Tuesday, February 9, 2010
The New York Appellate Division for the First Judicial Department held that a law firm was not entitled to interest on an arbitration award and had acted in contravention of duties regarding entrusted funds. The law firm was awarded $30,000 less than it had claimed but did not disburse the balance to the client. The court concluded that the law firm should not benefit from its conduct:
..[law firm] petitioner is not entitled to post-award, pre-judgment interest since it was holding the $310,000 at issue in escrow and chose not to avail itself of the funds when the arbitrators' award of $280,000 became final. Although petitioner asserts that it could not pay itself from the escrowed funds without respondent's consent and also asserts that appellant never gave its consent, the relevant [ethics] rule...does not require client consent under these circumstances. To the contrary, it provides that the lawyer may withdraw the funds being held upon final resolution of the dispute. Nonetheless, when the award became final, petitioner did not pay itself the amount of the award and transmit the balance (approximately $35,000) to respondent. Rather, in addition to seeking respondent's written authorization for payment of the award from the escrow account, petitioner improperly sought to obtain a benefit from its former client by refusing to transmit the balance unless respondent and its principal executed releases. The balance belonged to respondent and petitioner had no legal claim to it. Accordingly, petitioner was required to "promptly pay" to respondent the funds to which it was entitled after the arbitrators' award became final...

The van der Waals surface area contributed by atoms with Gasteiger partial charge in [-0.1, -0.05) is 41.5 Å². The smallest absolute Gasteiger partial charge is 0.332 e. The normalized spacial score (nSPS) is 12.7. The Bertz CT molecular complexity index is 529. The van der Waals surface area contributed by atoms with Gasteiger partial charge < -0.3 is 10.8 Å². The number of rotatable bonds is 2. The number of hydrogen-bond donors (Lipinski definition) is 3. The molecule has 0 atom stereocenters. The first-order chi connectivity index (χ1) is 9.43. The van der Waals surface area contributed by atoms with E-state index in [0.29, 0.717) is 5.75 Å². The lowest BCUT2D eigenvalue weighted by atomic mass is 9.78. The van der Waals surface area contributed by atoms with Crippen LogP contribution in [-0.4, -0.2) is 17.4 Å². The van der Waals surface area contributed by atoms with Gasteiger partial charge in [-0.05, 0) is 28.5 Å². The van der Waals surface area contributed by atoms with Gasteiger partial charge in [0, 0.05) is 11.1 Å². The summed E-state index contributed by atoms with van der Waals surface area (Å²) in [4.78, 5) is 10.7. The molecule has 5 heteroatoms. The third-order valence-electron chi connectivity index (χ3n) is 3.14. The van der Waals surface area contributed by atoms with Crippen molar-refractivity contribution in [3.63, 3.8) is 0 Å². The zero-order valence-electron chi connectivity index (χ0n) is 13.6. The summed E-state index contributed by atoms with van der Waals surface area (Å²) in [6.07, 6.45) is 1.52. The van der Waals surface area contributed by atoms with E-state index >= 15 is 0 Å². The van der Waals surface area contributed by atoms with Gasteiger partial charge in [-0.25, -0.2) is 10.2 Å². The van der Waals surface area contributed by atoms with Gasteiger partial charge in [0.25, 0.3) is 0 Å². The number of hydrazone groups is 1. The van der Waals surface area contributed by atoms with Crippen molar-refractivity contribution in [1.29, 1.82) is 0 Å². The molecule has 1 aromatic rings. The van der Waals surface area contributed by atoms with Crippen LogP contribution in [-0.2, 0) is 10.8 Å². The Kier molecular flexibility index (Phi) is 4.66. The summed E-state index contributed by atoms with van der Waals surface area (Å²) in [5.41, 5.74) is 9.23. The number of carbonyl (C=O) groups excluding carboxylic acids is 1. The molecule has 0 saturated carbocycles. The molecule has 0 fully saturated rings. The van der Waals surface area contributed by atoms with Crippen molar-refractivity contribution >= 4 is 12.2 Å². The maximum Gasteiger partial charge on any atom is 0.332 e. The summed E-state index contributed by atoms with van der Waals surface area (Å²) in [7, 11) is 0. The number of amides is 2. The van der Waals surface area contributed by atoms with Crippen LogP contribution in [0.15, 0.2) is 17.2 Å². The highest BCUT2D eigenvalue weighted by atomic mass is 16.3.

In short, petitioner both deprived itself of the use of the funds awarded to it and deprived respondent of the use of the balance of the funds being held in escrow. Under settled law, petitioner's statutory right to interest is far from absolute. To the contrary, as then Justice Bergan stated for a panel of this Court, "[t]he holder of the judgment may be estopped by equitable considerations, or by his own acts, from enforcing the interest which the statute gives him" ...Given the "special and unique duties" petitioner owed to respondent, including "safeguarding client property and honoring the client['s] interests over [its own]"... we think it would be particularly inequitable to require respondent to pay statutory interest to petitioner and thus recompense petitioner for its own failure to pay itself. (citations omitted)
Because petitioner was holding more than the $280,000 it was awarded by the arbitrators on the date the award became payable, March 13, 2007, respondent is entitled to the balance that would have remained in the escrow account after payment of the award on that date, with interest on such balance from that date. In addition, because Supreme Court erred in awarding interest to petitioner and respondent was thereby required to pay an additional sum to petitioner to satisfy the judgment, respondent is entitled to the amount it paid over $280,000 to satisfy the judgment with interest from the date the sum was paid.